Inked Review – A Visual and Storytelling Delight

Inked Review 

Every day we are faced with dozens of announcements of trailers for new and upcoming games by indie developers. As resources become more easily available for creators, and not to mention the number of talented individuals out there, it can be hard to determine what games are worth following, and upon release, if the game will quite live up to our expectations. But then we are presented with games like Inked, with its unique pen and paper-crafted style, puzzler and platforming gameplay along with excellent storytelling and emotional connection to the characters, it’s obvious why this game stood out from the rest. But how does this game fare against the others?

Inked follows the story of a nameless hero, a wandering ronin as he ventures on his quest to find his beloved Aiko. As our nameless hero has given up the use of weapons, we are equipped with a pen, being able to create various shapes that will help us proceed past each challenge. With an interesting twist, we are also presented with the actions of Adam, the creator of the story and acts as the overall antagonist as he continuously presents our character with various different complicated challenges. Adam’s actions largely remain unknown, however as players progress, we will begin to uncover small bits of information about our creator and just how the tale of these two vastly different individuals will come together.


The gameplay itself is a very general puzzle platformer. What makes the game unique is the featured move-set based on the tool that is provided for us, our pen, early on in the game. With the pen, our nameless hero can create different platforms and items to help us continue forward towards the next puzzle. Each obstacle starts off simply in the beginning however as you venture on in the story, you will begin to receive more tools along with harder challenges. By running into spilled ink pots, our hero will gain extra blots of ink that will allow you to create more than one shape at a time in combination to proceed forward. Inked does a great job of doing no hand holding whilst playing and the further you progress, the harder the puzzles will become. You’ll absolutely need to put on your thinking caps for a few of these challenges and that is absolutely ok as the rewarding feeling once you pass through the gates is a fantastic feeling.

Precisely Frustrating

Now here’s where we talk about what didn’t always work. Inked utilizes an isometric viewpoint that has the world placed at an angle. While this is usually fine in itself, there are quite a few instances that really show that this game demands precision platforming and item placement. Nothing is more frustrating when you can’t make a certain jump since you can’t quite tell how far the other platform is. One of the main issues I had was trying to place or stack something against or on the wall. Due to the angle of the camera, you’ll think you have it perfectly planned out for it to only have it turn out that the block you were trying to place was too high or too far away. For quite some time, I honestly did not think I could stack my blocks on top of each other as once they would appear, they would drop somewhere else or just would not place. This frustration intensifies when Inked also throws in time limits into the mix for a few of the puzzles.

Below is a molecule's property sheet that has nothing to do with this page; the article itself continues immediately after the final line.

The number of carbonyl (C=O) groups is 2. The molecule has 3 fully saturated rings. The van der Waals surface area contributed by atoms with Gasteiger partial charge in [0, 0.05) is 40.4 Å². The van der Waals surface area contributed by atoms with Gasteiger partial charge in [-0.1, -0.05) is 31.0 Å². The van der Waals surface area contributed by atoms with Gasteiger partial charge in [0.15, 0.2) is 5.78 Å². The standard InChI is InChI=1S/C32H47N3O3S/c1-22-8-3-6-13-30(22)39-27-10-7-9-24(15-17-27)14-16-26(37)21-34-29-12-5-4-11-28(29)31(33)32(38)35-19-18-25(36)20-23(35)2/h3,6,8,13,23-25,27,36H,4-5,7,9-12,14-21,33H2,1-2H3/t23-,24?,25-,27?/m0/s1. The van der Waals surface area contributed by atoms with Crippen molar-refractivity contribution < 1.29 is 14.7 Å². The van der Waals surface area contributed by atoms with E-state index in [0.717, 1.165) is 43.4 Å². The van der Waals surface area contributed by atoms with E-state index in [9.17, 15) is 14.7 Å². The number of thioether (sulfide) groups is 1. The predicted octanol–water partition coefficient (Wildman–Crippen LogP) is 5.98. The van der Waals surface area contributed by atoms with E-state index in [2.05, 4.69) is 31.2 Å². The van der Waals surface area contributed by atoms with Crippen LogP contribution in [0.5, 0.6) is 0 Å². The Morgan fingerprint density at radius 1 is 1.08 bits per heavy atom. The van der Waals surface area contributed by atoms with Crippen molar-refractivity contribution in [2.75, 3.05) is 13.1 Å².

Interestingly enough, you cannot move in a cardinal direction without first holding two buttons. I feel as this game was partially developed without the regard of the isometric viewpoint as holding down W will take you up towards the top of the level, however, none of the levels are laid out with paths in this way. If you’re traversing a sidewalk or a bridge, without holding both A and W together, you will be making quick tracks over the ledge.


Aside from the paper and ink world that is wonderfully realized, we must mention the audio. The music is atmospheric and perfectly corresponds to the themes of the game and the locations that the players will find themselves in. The audio is exceptionally well done and adds much charm to this papercraft world and adds much to the mood during those emotionally charged cutscenes.

Despite some of the confusing mechanics, awkward camera angles and inelegant solutions, Inked is still very much a visual delight. It presents us with an intriguing narrative and along with a beautiful soundtrack, it is worth checking out as there is a ton of great potential here. While this game may not be for the faint of heart puzzler, those who are more experienced, especially with some terribly fussy controls, this game may just be right for you.

*** PC code provided by the publisher ***

The Good

  • Beautiful environment and art style
  • Excellent storytelling
  • Wonderful soundtrack

The Bad

  • Extremely finicky controls
  • Frustrating platforming